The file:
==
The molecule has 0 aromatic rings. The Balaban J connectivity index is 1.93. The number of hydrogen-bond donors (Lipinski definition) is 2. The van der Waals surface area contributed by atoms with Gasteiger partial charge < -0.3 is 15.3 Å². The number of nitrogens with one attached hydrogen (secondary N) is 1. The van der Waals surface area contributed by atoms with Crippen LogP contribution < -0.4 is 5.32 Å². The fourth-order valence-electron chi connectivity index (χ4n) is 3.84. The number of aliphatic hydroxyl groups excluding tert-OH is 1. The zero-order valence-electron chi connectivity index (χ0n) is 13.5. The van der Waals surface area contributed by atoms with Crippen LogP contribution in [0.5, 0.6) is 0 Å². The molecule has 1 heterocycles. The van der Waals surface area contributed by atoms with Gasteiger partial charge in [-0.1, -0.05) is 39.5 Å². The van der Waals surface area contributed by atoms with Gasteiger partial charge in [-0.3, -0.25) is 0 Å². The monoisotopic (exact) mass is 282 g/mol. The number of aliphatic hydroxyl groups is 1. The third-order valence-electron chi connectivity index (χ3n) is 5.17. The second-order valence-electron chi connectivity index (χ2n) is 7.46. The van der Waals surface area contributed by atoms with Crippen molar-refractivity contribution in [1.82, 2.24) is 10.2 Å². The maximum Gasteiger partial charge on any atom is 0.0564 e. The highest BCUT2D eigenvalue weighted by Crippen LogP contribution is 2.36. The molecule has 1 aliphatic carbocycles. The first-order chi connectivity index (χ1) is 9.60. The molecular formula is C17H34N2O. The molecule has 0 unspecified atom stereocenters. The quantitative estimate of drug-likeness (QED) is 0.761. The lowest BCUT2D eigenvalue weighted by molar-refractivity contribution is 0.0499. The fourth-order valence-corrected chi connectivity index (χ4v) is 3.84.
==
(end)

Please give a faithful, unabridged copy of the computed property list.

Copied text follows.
The molecule has 0 aromatic rings. The Balaban J connectivity index is 1.93. The number of hydrogen-bond donors (Lipinski definition) is 2. The van der Waals surface area contributed by atoms with Gasteiger partial charge < -0.3 is 15.3 Å². The number of nitrogens with one attached hydrogen (secondary N) is 1. The van der Waals surface area contributed by atoms with Crippen LogP contribution < -0.4 is 5.32 Å². The fourth-order valence-electron chi connectivity index (χ4n) is 3.84. The number of aliphatic hydroxyl groups excluding tert-OH is 1. The zero-order valence-electron chi connectivity index (χ0n) is 13.5. The van der Waals surface area contributed by atoms with Crippen LogP contribution in [0.5, 0.6) is 0 Å². The molecule has 1 heterocycles. The van der Waals surface area contributed by atoms with Gasteiger partial charge in [-0.1, -0.05) is 39.5 Å². The van der Waals surface area contributed by atoms with Gasteiger partial charge in [-0.3, -0.25) is 0 Å². The monoisotopic (exact) mass is 282 g/mol. The number of aliphatic hydroxyl groups is 1. The third-order valence-electron chi connectivity index (χ3n) is 5.17. The second-order valence-electron chi connectivity index (χ2n) is 7.46. The van der Waals surface area contributed by atoms with Crippen molar-refractivity contribution in [1.82, 2.24) is 10.2 Å². The maximum Gasteiger partial charge on any atom is 0.0564 e. The highest BCUT2D eigenvalue weighted by Crippen LogP contribution is 2.36. The molecule has 1 aliphatic carbocycles. The first-order chi connectivity index (χ1) is 9.60. The molecular formula is C17H34N2O. The molecule has 0 unspecified atom stereocenters. The quantitative estimate of drug-likeness (QED) is 0.761. The lowest BCUT2D eigenvalue weighted by molar-refractivity contribution is 0.0499. The fourth-order valence-corrected chi connectivity index (χ4v) is 3.84.